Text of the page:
The online play is definitely smoother with less of a lag than the previous version, and with the welcome addition of a spectator mode for online lobbies. It definitely makes being in an online lobby waiting for a fight more interesting and enjoyable, as you get to see the battle take place instead of seeing nothing but the health bars slowly diminishing, as was the case in MvC3. When playing in offline mode, there’s now an opportunity to play as Galactus against a computer-controlled force of three characters, but it really fails to deliver on the promise. Playing as Galactus is not a fulfilling experience in the least, with no controls even being listed. There’s supposed to be a new mode to play with called Heroes and Heralds, but it’s not yet available, but has been promised as an upcoming free DLC for the game.
The biggest drawback of the release of this game is that you are, essentially, paying $40 for the additional characters, but not much else at this time. You get some more skins for your favourite characters and the fun of the new characters, but there’s a lack of new modes or anything else to help justify the cost. Some of the rebalancing makes the gameplay a little deeper and more challenging to master. For those fans of the series who, despite hours of gameplay, are still not all that good at that game (such as myself), it can make the online matches even more frustrating. For fans of achievements and trophies, this is a game that is going to be almost impossible to complete to 100%, with an increased emphasis on online prowess, not to mention the amount of online time needed. The mission mode from the original release returns, and at times can be even less forgiving than before. The biggest drawback is that all the practicing in the world won’t help the typical, mediocre player improve, as the online gameplay moves at a frenetic pace that doesn’t let up.
There has already been a series of DLC previewed for this game, but sadly none of it includes new modes or characters. Instead, there are ten DLC skins packs to provide all of the characters with new costumes (save for the 2 DLC characters from MvC3, plus the 6 skins available for MvC3 as DLC). Gamers can either purchase them as they are slowly rolled out over the next few months at $4/each, or wait until March 6th and purchase all of them for $20, an effective savings of $20 if gamers can wait that long. Among the DLCs that stand out for fans include Nathan Spencer (Bionic Commando) in his traditional look featured in Bionic Commando: Rearmed, Zero as Mega Man, Spider-Man as Scarlet Spider, Phoenix in her '90s outfit, Hulk in his World War Hulk costume, She-Hulk as Jennifer Walters, and Magneto in his House of M outfit, among many others. Zero’s DLC skin being him as Mega Man will likely just salt the wounds of those fans decrying his omission once again from this game.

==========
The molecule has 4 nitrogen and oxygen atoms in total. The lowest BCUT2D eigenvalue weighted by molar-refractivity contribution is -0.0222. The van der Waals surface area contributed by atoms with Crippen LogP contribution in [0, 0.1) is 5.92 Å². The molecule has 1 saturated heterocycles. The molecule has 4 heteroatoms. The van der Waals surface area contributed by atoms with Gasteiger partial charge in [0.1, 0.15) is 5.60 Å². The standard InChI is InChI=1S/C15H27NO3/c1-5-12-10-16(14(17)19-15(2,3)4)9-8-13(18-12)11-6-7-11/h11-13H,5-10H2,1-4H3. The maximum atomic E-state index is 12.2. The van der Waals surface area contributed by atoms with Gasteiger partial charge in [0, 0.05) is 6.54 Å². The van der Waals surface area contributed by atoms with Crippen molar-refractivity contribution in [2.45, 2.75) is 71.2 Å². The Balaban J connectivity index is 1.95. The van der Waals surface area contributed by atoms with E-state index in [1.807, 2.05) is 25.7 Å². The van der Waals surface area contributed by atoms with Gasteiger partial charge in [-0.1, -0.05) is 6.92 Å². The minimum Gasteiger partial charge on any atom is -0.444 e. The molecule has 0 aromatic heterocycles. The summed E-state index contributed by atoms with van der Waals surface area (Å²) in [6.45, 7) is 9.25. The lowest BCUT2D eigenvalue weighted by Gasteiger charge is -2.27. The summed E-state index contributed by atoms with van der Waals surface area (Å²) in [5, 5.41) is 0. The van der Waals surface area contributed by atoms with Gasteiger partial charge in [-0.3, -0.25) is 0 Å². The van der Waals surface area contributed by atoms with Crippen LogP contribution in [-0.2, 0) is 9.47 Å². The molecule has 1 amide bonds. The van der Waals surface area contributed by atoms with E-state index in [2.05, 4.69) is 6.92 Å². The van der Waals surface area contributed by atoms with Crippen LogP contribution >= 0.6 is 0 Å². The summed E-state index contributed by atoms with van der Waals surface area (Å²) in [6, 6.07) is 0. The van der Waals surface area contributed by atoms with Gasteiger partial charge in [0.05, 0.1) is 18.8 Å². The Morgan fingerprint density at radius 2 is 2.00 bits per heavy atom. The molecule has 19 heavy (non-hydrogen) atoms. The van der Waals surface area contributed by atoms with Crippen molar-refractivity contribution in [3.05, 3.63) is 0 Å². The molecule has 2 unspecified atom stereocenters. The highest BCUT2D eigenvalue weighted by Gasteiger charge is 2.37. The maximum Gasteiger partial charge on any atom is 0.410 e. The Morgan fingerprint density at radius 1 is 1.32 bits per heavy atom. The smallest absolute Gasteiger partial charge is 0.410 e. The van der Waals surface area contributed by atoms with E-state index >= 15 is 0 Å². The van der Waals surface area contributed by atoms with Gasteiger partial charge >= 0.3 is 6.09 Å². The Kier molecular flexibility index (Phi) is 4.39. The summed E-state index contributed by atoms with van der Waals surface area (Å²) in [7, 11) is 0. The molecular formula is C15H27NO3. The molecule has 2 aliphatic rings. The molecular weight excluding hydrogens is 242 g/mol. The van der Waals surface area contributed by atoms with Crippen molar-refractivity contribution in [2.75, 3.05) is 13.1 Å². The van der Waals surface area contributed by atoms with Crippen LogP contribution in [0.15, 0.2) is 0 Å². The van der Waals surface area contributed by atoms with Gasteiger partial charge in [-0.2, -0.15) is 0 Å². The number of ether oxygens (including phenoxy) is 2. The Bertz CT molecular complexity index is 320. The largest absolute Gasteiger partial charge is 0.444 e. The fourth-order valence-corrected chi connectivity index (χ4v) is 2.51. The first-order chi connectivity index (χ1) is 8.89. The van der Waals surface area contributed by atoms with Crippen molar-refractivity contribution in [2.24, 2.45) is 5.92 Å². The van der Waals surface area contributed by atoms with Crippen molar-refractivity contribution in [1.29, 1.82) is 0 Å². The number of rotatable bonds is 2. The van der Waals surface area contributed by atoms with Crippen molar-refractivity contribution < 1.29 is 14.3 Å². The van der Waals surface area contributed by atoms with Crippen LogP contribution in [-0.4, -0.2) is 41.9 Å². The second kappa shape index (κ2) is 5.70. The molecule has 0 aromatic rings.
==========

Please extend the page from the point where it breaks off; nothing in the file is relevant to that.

Could this game have been more than it is? Yes, it could have expanded the game more to truly deserve a separate release from the original. The relatively small roster of playable characters is still an issue, as it’s still smaller than Marvel vs. Capcom 2. In the eleven years between the releases of MvC2 and MvC3, there was a lot of time for gamers to master and enjoy the game and hope that someday there would be a sequel. There was a lot of goodwill garnered over that time, and with the release of UMvC3 coming less than a year after the first release, it spends some of that sooner than fans would have hoped. There’s still a feeling that this release is a bit incomplete, and given the willingness of Capcom to put out this title when MvC3 was still less than a year old, there’s the obvious fear that this is only the second of three eventual releases of this game, which threatens to spend all of that goodwill and leave the bank dry.